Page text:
The Rodeo Clown Posse was led out of Tucson in a cloud of dust with a hay-burning frenzy by Arizona’s Pima County Sheriff Clarence Dupnik. Close in tow were hyper-boiling politicians and the usual lefty print and TV media cowboys such as Rep. James Clyburn, columnist Paul Krugman, TV antagonista Chris Matthews, and even our own Secretary of State Hillary Clinton. These tin-star constables couldn’t get on their donkeys fast enough to round up the usual outlaws. The leading perennial villain, of course, is overheated political rhetoric, the euphemism for any strongly held opinion that differs from the liberal narrative.
The arrest warrant, hastily drawn up by the shallow yet influential chatterers, derives from a persistent liberal theme that political adversaries should be disarmed and neutralized by eliminating their ability to speak freely in any forum in any style. Thus, any pretext, no matter how reprehensible or disingenuous, to wrap duct tape around the mouths of their enemies is justifiable to this herd of dubious deputies. Moreover, they would have us believe that their brand of gag rule makes for a more perfect utopian democratic ideal.
John Steele Gordon in Tuesday’s Wall Street Journal documents the long history of political discourse — overheated, boiling, or even incendiary — as a trademark of American politics. Speechmaking and opinion-mongering have always been athletic pursuits, punctuated by the well-timed sarcastic jab or sweeping insult. Otherwise, what would be the point? Protecting political speech, by no accident, is found in the First Amendment of the Bill of Rights. If political speech were not poignant, direct, explicit, colorful, indeed overheated and frequently uncomfortable and unwelcome — short of libelous and directly life-threatening — it wouldn’t need to be protected, would it?
Political speech has content and a wrapper. Content is the idea; the wrapper is the means by which and from whom the idea is expressed. Often, competing ideas carry the identity of the speaker and with it, the good, bad and ugly. Personal attacks in print and speech, while generally unattractive if gratuitous, are often intertwined with retorts and rejoinders that can be both persuasive and amusing.
At least in the Anglo tradition, debaters have fun at others’ expense. As noted by Bernard Bailyn in his seminal work The Ideological Origins of the American Revolution, there is actually a far lengthier history of astringent polemics in 18th-century Britain, where dissuading one’s political opponent wasn’t satisfaction enough — annihilation was the goal. The subtle dig and explicit name-calling have their place — one accepted as sophisticated repartee, the other denounced as unimaginative and immature ad hominem. Yet the latter is just as likely accompanied by laughing out loud, if only in private.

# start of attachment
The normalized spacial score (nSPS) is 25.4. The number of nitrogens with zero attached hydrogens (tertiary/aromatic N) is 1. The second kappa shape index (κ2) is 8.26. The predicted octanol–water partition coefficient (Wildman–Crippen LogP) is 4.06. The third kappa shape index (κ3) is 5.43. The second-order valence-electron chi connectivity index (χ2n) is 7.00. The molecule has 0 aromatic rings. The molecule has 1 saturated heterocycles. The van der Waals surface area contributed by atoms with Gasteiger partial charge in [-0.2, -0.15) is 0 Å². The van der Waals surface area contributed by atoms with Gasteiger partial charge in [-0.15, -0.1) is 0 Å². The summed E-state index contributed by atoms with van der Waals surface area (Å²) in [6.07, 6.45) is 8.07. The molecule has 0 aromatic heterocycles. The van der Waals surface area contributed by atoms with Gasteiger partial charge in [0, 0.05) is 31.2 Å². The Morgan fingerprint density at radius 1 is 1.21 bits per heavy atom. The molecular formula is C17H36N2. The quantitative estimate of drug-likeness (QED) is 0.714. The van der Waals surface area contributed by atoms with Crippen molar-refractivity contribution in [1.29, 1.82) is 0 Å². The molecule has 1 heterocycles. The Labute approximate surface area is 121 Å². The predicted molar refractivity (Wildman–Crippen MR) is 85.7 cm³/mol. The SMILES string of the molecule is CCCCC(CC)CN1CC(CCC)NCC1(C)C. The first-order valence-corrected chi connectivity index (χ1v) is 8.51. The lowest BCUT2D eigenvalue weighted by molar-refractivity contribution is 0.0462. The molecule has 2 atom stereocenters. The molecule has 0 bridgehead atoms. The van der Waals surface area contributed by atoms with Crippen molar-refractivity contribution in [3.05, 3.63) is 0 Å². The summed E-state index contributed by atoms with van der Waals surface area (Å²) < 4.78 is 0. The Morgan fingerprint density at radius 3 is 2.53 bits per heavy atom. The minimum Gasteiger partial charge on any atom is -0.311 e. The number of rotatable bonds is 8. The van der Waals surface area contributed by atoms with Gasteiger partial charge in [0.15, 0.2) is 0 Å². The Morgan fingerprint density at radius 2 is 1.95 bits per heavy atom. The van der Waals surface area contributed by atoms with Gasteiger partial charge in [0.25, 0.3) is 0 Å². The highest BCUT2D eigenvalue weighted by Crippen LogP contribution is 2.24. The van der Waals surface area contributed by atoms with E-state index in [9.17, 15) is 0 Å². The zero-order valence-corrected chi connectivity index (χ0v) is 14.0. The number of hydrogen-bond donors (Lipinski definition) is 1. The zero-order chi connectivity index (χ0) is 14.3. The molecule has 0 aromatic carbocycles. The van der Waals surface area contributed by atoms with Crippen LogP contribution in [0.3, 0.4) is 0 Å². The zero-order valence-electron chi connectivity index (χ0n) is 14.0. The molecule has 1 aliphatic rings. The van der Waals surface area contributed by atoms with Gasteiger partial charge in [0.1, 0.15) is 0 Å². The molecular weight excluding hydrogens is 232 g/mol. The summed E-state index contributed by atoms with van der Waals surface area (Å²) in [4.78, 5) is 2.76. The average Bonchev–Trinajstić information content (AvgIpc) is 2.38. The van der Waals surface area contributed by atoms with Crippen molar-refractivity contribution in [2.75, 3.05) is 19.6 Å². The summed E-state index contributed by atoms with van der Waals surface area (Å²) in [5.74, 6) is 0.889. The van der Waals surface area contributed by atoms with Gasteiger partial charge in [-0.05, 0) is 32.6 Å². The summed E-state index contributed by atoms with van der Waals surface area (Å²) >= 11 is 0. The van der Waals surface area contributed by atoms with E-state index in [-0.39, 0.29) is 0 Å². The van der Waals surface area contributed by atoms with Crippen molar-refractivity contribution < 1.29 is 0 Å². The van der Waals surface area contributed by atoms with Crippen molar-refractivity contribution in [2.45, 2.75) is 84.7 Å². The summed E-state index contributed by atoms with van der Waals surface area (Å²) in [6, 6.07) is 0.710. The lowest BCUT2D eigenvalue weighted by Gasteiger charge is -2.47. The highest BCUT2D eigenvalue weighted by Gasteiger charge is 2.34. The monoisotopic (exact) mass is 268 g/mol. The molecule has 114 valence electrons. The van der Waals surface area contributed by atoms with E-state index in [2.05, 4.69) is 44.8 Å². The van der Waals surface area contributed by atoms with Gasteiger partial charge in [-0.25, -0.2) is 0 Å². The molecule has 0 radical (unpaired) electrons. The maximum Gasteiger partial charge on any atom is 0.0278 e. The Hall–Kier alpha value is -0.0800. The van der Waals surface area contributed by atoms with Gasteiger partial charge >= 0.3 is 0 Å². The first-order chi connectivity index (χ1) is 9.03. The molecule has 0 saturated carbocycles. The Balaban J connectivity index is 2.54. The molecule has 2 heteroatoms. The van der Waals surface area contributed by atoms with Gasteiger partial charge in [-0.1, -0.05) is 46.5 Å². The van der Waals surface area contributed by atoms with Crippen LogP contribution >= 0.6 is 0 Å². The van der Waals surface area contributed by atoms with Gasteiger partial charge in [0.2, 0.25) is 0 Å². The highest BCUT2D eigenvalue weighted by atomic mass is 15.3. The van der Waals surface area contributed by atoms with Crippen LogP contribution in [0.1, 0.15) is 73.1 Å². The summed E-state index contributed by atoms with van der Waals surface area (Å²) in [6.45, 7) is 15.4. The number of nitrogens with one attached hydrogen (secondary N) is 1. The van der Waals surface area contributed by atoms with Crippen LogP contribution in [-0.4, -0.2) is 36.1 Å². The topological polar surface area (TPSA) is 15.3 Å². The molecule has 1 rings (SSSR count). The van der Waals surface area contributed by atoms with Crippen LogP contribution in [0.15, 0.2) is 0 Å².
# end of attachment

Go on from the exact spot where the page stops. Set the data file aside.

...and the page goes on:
Speech of all types — political or otherwise — is protected because it forms the fundamental platform for sustaining the marketplace of ideas without which a democratic republic cannot survive. That’s not to say that all ideas are equally elegant or elegantly expressed, or even that they deserve to be heard. But most ideas, even if clumsily expressed or devoid of merit, whether asserted gently or forcefully, deferentially or in your face, form the nutrient-rich red blood cells of our great nation’s discourse.
Freedom of speech guarantees the formation of government by the people. The ballot box is where American political action happens. One of the more enduring but amazing features of America’s exceptional nature has been the orderly governance transition for well over two centuries from one political leaning to a different one in succeeding administrations without violence or dysfunctional discord. Even throughout the antebellum and Civil War period, despite significant numbers of Southern sympathizers in the North, the federal government and its foundational principles remained intact.
It is also noteworthy that assassins and would-be gunmen targeting the political governing class, from John Hinckley, Jr to Lee Harvey Oswald and John Wilkes Booth, while having a profound and tragic impact on the course of U.S. and indeed human history, have been infrequent. And these were not calculated eliminations by a political class or engineered by multiple co-conspirators. These were the acts of isolated psychopaths with whatever grievances provoking them derived from neurological demons instead of mainstream political sloganeering making them crazy.
Free speech is the currency for a marketplace of liberty, private pursuits, and economic choices; in America, it has been remarkably free from anarchy and violence. If speech is proscribed or in any way curtailed or restricted, the ballot box will no longer be the perfection of opinion.
Imagine instead an America where speech is stifled, controlled, circumscribed, or diminished, and the right to say whatever by whomever is curtailed. That would render the ballot box incomplete, untrustworthy, unperfected, and doubtful. With the promise of the accessible ballot box, knowing that speech preceding it is free and unencumbered, hopes and frustrations can be ventilated by the peaceful act of voting. Without the safety valve of free and unencumbered speech, how would the right of the people peaceably to assemble, and to petition the Government for a redress of grievances happen peacefully and non-violently?
The Rodeo Clown Posse, having neither a persuasive idea nor an attractive wrapper to express it, would like to whip up an indiscriminate and symbolic hanging instead of recognizing that more speech, however expressed, is better than speech suppressed. The rest of us must be vigilant to keep this pernicious posse from finding a rope.
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